Drummer Tim David, guitarist and keyboardist Duncan Meiklejohn, guitarist George Penwarn and bassist Kelt Eccleston of BackBeat Entertainment. The ’60s tribute band will play at Willows Beach Park May 31. (BackBeat Entertainment Photo)

Sock Hop dance kicks off 2019 Oak Bay Tea Party

Groove to ‘50s rock at Willows Beach Park

Morgan Cross

News contributor

Get your shimmy on at Oak Bay Tea Party’s first Sock Hop.

The family-friendly dance runs Friday, May 31, from 6 to 8 p.m. at the Willows Beach Park main stage. Canadian ‘60s tribute band BackBeat will rock the grounds with major classic hits, including knock-your-socks-off titles by The Beatles, The Rolling Stones, Van Morrison, Elvis Presley and more.

Newly appointed entertainment director for the Oak Bay Tea Party, Stephanie Greaves, said she hopes the Willows Beach dance becomes an annual event. Greaves aims to revive use of the main stage with this year’s sock hop, and to bring new life to the Oak Bay Tea Party, which has seen few additions to its cycle of events over the years.

READ MORE: Photos from the 56th annual Oak Bay Tea Party parade

“I think sometimes we can fall into a dangerous place by doing things the same old,” Greaves said. “We have a stage … we have people, why not have a dance? And what better way to bring back a little revival than to have a beachside sock hop?”

Sock hops were popularized in the mid-20th century as an informal dance for teenagers. Traditionally, sock hoppers were invited to don poodle skirts and sweater vests and remove their shoes at the door for a night of boogieing, but Greaves encourages participants to dress however they like. One street in Oak Bay has indicated they’ll arrive at the park dressed as Danny Zuko and the Pink Ladies.

“Make it as fun as you want,” Greaves said. “We welcome it, and we certainly have prizes for best costume, and if you’ve got your hand jive down to a fine art, then even better.”

The dance will be free to attend and accommodating of all members of the family, including younger members, as it will take place on the first evening of the midway. May 31 is the only day $30 wristbands will be available during the Tea Party weekend, giving wearers unlimited access to any ride between four and nine p.m. Friday is also a chance to skip longer lineups, as Saturday and Sunday often see the most midway use. On those days, ride tickets will be available in bundles of 20 or 40, for $23 and $45 respectively.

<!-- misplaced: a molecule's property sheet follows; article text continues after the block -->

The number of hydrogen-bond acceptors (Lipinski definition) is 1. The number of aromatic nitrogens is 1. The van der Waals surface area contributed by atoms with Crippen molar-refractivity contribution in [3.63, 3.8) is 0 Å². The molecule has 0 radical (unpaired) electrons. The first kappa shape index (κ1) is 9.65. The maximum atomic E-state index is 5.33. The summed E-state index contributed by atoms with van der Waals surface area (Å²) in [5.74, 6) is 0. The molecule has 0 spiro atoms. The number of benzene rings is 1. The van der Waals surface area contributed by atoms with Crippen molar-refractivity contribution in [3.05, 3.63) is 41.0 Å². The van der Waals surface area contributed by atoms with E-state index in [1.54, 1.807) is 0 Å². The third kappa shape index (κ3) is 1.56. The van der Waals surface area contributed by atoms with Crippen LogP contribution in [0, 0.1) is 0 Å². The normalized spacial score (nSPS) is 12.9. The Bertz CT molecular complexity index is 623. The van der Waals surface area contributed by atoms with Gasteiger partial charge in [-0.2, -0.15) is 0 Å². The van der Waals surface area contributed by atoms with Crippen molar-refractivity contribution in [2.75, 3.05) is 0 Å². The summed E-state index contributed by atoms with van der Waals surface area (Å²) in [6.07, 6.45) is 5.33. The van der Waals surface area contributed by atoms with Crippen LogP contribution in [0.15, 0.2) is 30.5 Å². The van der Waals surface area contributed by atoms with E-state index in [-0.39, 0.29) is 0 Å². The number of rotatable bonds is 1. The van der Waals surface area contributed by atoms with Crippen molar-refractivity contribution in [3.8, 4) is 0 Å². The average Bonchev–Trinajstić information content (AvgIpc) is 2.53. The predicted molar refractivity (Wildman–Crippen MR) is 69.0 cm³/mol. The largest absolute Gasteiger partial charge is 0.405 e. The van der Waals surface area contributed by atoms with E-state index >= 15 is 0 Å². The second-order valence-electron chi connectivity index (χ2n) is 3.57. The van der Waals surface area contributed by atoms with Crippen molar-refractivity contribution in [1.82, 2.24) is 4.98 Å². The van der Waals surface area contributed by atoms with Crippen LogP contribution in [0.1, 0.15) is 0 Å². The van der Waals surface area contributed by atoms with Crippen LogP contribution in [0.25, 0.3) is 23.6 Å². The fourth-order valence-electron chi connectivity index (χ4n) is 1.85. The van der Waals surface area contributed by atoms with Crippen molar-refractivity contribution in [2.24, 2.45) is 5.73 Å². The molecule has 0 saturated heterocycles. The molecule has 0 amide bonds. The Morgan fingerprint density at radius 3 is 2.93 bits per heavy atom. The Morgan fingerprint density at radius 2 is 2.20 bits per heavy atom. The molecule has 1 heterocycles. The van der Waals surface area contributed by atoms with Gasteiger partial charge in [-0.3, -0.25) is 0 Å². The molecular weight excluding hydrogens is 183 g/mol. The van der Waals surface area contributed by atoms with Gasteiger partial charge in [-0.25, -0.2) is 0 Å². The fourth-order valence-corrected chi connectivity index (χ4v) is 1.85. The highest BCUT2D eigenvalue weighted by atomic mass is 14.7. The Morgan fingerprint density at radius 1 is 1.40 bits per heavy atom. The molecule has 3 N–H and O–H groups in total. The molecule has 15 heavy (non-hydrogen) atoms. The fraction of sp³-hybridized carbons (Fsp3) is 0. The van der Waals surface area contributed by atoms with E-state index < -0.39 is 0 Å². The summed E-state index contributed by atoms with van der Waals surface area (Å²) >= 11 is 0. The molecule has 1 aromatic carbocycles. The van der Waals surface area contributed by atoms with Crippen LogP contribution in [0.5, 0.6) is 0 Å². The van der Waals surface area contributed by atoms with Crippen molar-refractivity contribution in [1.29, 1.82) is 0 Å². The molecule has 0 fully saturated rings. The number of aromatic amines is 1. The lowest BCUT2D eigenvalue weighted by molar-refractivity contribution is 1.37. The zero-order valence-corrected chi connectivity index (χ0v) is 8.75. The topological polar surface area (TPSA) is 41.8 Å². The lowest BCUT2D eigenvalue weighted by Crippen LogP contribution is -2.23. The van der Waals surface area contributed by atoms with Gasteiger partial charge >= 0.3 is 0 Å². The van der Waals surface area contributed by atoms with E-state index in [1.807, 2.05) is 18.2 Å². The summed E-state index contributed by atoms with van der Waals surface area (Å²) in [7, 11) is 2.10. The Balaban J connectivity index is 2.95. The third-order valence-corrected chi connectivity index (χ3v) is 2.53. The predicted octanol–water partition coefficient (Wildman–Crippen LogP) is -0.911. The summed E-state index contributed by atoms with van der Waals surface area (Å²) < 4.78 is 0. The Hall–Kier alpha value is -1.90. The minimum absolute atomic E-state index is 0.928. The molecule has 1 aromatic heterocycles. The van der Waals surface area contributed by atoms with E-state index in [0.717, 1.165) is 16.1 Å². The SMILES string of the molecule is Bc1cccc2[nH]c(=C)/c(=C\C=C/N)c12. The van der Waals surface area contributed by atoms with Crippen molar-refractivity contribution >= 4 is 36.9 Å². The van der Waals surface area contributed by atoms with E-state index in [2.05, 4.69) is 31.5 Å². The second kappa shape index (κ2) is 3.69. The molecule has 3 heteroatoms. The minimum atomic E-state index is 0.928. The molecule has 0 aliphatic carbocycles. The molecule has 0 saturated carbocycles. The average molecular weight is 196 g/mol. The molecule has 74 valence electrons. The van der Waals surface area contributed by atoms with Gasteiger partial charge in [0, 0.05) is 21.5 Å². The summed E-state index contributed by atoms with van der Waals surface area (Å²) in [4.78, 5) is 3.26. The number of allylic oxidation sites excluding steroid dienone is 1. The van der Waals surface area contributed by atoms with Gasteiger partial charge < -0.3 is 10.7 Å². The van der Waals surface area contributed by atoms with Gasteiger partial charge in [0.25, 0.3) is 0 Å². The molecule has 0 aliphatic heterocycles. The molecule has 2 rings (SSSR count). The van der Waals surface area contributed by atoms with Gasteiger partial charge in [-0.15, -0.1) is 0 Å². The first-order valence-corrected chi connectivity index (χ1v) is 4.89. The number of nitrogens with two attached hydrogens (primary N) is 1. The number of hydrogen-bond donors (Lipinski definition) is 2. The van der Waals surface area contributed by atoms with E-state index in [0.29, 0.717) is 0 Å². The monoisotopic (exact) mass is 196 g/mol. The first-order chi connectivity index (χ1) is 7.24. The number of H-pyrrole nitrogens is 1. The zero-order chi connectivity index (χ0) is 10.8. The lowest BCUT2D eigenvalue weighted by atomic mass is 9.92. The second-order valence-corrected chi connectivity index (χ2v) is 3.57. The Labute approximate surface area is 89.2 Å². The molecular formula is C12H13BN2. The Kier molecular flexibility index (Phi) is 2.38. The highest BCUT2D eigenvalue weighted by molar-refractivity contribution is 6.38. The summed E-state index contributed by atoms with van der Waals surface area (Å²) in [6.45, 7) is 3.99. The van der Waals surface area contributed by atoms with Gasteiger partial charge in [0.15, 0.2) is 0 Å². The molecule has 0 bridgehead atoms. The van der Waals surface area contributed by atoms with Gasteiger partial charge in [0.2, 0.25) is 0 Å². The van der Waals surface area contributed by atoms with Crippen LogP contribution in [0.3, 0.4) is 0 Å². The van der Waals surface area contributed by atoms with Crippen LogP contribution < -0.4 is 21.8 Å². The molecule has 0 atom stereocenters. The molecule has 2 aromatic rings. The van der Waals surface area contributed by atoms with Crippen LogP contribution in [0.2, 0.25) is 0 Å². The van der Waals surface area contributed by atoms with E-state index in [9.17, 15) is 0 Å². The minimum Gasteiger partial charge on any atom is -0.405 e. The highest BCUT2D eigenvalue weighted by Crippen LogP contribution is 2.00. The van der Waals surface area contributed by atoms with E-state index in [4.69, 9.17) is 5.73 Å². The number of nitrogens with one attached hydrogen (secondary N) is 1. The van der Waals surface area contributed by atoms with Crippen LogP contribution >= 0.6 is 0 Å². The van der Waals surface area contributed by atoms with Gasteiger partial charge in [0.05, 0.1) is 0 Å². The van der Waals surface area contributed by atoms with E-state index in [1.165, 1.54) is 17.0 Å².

“[The sock hop] is a tremendous kick-off to the Oak Bay Tea Party,” Greaves said. “We hope that we’ll see everybody there, rain or shine.”

editor@oakbaynews.com


Like us on Facebook and follow us on Twitter

Get local stories you won't find anywhere else right to your inbox.
Sign up here

Just Posted

Six months to Francophone Games, 600 volunteers needed

Online applications open on Jan. 14

Tech consortium invests $25 million into four University of Victoria research projects

Investments come with goal of developing, implement technologies created by Canadians

Organizers seek input for long-awaited Oaklands community garden

Oswald Park Community Garden Design Workshop coming up on Jan. 19

Improperly transporting a pet in the back of the truck can cost up to $368

Police recommend keeping all animals inside the passenger portion of the vehicle

Mass-timber project in Esquimalt switches from condos to rentals

Corvette Landing will now offer rental units in the area

After cashing in on QB gambles, Chiefs and 49ers to clash in Super Bowl

KC beats Tennessee, San Francisco dispatches Green Bay to reach NFL title game

B.C. VIEWS: Few clouds on Horgan’s horizon

Horgan’s biggest challenge in the remainder of his term will be to keep the economy humming along

B.C. forest industry grasps for hope amid seven-month strike, shutdowns, changes

Some experts say this could be worse for forestry than the 2008 financial crisis

Northern B.C. RCMP investigating alleged sexual assault in downtown Smithers

One person was transported by ambulance to hospital following RCMP investigation at Sedaz

UBC, Iranian-Canadian community create memorial scholarship in honour of victims

The Jan. 8 crash killed 176 people, including 57 Canadians

Disrespectful that Horgan won’t meet during northern B.C. tour: hereditary chief

Na’moks said he was frustrated Horgan didn’t meet with the chiefs

Canucks extend home win streak to 8 with 4-1 triumph over Sharks

Victory lifts Vancouver into top spot in NHL’s Pacific Division

Most Read